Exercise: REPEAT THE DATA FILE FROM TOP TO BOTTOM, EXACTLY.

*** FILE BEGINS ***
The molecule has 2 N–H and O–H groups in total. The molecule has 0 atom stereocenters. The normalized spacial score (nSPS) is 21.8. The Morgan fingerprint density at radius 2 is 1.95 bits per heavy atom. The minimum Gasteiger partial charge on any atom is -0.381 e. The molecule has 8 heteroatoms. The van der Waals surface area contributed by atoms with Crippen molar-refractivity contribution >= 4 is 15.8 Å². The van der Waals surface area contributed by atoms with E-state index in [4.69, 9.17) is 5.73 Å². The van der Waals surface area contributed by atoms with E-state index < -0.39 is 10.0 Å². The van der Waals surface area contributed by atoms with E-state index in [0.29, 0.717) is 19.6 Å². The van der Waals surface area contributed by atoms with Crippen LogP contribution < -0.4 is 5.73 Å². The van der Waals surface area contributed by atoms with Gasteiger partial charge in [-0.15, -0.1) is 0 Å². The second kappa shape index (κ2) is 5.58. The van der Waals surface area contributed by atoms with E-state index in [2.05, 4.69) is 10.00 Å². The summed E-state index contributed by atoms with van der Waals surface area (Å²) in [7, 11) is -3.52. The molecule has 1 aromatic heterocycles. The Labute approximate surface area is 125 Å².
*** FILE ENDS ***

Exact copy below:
The molecule has 2 N–H and O–H groups in total. The molecule has 0 atom stereocenters. The normalized spacial score (nSPS) is 21.8. The Morgan fingerprint density at radius 2 is 1.95 bits per heavy atom. The minimum Gasteiger partial charge on any atom is -0.381 e. The molecule has 8 heteroatoms. The van der Waals surface area contributed by atoms with Crippen molar-refractivity contribution >= 4 is 15.8 Å². The van der Waals surface area contributed by atoms with E-state index in [4.69, 9.17) is 5.73 Å². The van der Waals surface area contributed by atoms with E-state index < -0.39 is 10.0 Å². The van der Waals surface area contributed by atoms with E-state index in [0.29, 0.717) is 19.6 Å². The van der Waals surface area contributed by atoms with Crippen LogP contribution < -0.4 is 5.73 Å². The van der Waals surface area contributed by atoms with Gasteiger partial charge in [-0.15, -0.1) is 0 Å². The second kappa shape index (κ2) is 5.58. The van der Waals surface area contributed by atoms with E-state index in [2.05, 4.69) is 10.00 Å². The summed E-state index contributed by atoms with van der Waals surface area (Å²) in [7, 11) is -3.52. The molecule has 1 aromatic heterocycles. The Labute approximate surface area is 125 Å².